Final Week and Presentation!

Week 7

At this point my quest to create a fully autonomous insulin pump from scratch was coming to a conclusion (at least for what I wanted to do in the short 8 weeks that I had to work, I will continue to improve designs and make the pump better in the future). I was making iteration after iteration of prototypes with small tweaks to each one to see which one I could get to work the way that I wanted. This week I called the “grind week” because there wasn’t much learning compared to previous weeks, but it was time to buckle down and get a working piece of technology.


The Final Design

The design you see above is the case that I created in tinkerCad to work with the rack and pinion gear system that I have mentioned in previous blog posts. Most of the additions to this design address the rigidity of it. I know that the filament I was using (PLA) isn’t the most appropriate for making strong object, so a lot of the strength in the pump had to come from the design of the case itself. I also add a collar to the reservoir holder (the part in the center of the photo that looks like a hollowed out cylinder) because it allowed me to get very consistent flow from the pump, and makes reloading the pump with insulin much easier. I also add a few cutouts for ventilation to keep the hardware from over heating, and that is the extent of the design that I went with. Each iteration I calculated to cost less than ten cents. At this point both the software and hardware were integrated together and I had a working, consistent insulin pump that worked in a true feedback loop. I was happy with the way that the pump was working and was able to get it to pull data continuously for hours and use it to pump insulin (the only reason I stopped was because I had to go to bed and didn’t want the pump to run over night without me watching it). I am confident that this feedback loop could work continuously for the life of the set and CGM.

Presentation Week

With my project being at a satisfactory spot for the presentation that was fast approaching, it was time to shift gears from building things, to being able to communicate some of the things that I was able to accomplish over the past 8 weeks. I believe that my biggest accomplishment in this project was the fact that I was able to create a truly closed-loop system that was more than $9,200 cheaper than the hybrid systems that companies have put out recently. I believe that there is a long way to go in the race to create a mechanical pancreas, but there’s no time to stop. I will keep up to date on any further improvements that I make!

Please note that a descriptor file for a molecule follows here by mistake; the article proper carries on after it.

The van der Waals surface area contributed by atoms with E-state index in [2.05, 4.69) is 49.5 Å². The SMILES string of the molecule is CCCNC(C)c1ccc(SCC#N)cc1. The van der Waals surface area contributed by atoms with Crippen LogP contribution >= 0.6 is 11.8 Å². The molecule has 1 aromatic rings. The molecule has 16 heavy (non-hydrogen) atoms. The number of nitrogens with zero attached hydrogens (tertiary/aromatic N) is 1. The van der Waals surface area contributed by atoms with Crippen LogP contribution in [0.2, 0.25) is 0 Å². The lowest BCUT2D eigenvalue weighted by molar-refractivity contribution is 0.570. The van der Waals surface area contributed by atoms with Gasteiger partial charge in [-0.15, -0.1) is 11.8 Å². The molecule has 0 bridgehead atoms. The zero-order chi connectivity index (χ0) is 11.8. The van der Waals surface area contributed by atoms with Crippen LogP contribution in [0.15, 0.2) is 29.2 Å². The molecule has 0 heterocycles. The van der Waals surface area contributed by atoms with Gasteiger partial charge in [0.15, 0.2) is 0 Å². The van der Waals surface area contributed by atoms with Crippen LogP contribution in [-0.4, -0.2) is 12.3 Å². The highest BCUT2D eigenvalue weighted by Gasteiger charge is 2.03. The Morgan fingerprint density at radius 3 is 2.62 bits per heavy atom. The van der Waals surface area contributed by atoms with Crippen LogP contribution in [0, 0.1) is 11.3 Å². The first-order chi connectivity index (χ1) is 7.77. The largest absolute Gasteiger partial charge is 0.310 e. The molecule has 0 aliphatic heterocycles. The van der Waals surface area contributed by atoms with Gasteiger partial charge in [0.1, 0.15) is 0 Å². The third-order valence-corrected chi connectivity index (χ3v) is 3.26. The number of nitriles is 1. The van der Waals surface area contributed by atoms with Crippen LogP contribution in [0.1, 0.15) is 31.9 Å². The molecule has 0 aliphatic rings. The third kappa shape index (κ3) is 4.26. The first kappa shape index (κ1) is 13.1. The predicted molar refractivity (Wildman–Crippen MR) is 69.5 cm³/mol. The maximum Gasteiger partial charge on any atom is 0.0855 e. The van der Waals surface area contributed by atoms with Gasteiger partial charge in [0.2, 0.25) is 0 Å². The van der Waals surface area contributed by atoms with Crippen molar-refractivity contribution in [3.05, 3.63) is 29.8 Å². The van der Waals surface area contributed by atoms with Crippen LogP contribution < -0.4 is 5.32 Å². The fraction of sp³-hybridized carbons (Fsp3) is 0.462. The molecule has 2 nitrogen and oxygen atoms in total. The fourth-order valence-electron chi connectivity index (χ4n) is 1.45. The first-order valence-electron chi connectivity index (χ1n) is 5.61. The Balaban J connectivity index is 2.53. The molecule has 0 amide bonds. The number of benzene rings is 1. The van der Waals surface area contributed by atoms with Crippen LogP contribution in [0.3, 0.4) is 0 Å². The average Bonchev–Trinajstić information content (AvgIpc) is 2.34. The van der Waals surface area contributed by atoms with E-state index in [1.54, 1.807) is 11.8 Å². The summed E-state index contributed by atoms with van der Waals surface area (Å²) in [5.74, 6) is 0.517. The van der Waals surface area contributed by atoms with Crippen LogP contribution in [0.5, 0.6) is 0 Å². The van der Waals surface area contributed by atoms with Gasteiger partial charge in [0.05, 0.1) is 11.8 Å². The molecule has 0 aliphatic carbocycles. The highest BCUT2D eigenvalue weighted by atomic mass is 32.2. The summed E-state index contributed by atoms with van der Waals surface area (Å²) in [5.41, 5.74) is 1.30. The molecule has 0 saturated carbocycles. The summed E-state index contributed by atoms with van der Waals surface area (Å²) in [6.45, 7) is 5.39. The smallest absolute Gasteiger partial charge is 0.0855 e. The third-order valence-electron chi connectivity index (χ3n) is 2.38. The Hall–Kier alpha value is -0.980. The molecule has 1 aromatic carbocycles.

I would like to thank Dr. Remy along with the entire educational technology team for the opportunity to build something that I have dreamed about for years. Thank you to everyone else who has supported me in the quest to build this. It was truly an amazing experience and one that I will never forget. The fight against diabetes isn’t over, but the future is promising and I look forward to any improvements that I may be able to make in the future.

You can watch my presentation here


WEEK8 – Thank you and bye bye!

Hello Everyone,

The previous 8 weeks went by both so slow and so fast. On one hand, I don’t even remember when I took my drone license exam, but on the other hand, I feel like my first day of work was just yesterday. I really want to thank Educational Technology department for accepting me for DTSF 2018 and giving me the opportunity to tinker with technology. Thank you Dr. Eric Remy for everything you did for us, we always had the 100% support/help from you. Thank you Kaylynn and Marc for spending time with me and making the workplace more enjoyable. Thank you Renee and for cleaning for us after every single day. Thank you Eric (again), Greg, RC, Chris for the Hamilton Conference. Also, I want to thank everyone, who read my blog post, I really appreciate. At the end, I want to thank the team: Alyssa, Orrin, and Tyler, for co-working with me and spending time together.

Thanks to DTSF, I have learnt a lot about Virtual Reality, the technology which is still growing and has a lot of potential. I really enjoyed working/playing with VR, because I always learn new things about the possibility of VR. I hope VR could work on more platforms with more functionality and portable, so that more people could experience more VR contents.

During my first 3 weeks, I was learning Unity and watching so many tutorials about it. I started making simple mini “games”, where I tested interactions, physics, and movements within VR. I made some simple bowling, baseball, and tennis games. During next 1-2 weeks, I learned about Blender, where I designed my first 3d models, such as a tea cup, table, or assets for my mini “games” (bowling ball, and pins, tennis racket, baseball bat). In Blender, I learned shaping, texturing, UV mapping, and sculpting, which were essential for my project.

My initial project was supposed to be the Virtual Tour of the Gettysburg Battlefield, but due to complications with the National Park Service, I could not take any footage from it. In the end, I worked on the Lincoln Cemetery, which I think was a perfect choice, regarding size, location, accessibility, and historical importance. I did a simple tour of the Lincoln Cemetery, where I 3d modeled the cemetery with Blender, I created the photogrammetry 3d mesh with drone pictures, and I embedded 360 videos. I combined everything together in VR engine, Unity, where I added more interactions with the user.

At the end of this fellowship, I learned so much, I want to learn even more. I can make simple VR content in Unity and 3D model in Blender. Moreover, I can do drone photogrammetry and build 3d models out of it. In addition to what I have learned, I would like to learn making VR content in Unreal Engine, which is a bit more powerful and more options for VR. I hope IT and ET will continue working with VR and allow students to work/play with it more.

Thank you Eric again, I really am happy that I was able to work with you, and be able to learn new skills, which are helpful not only for now, but also for later in life.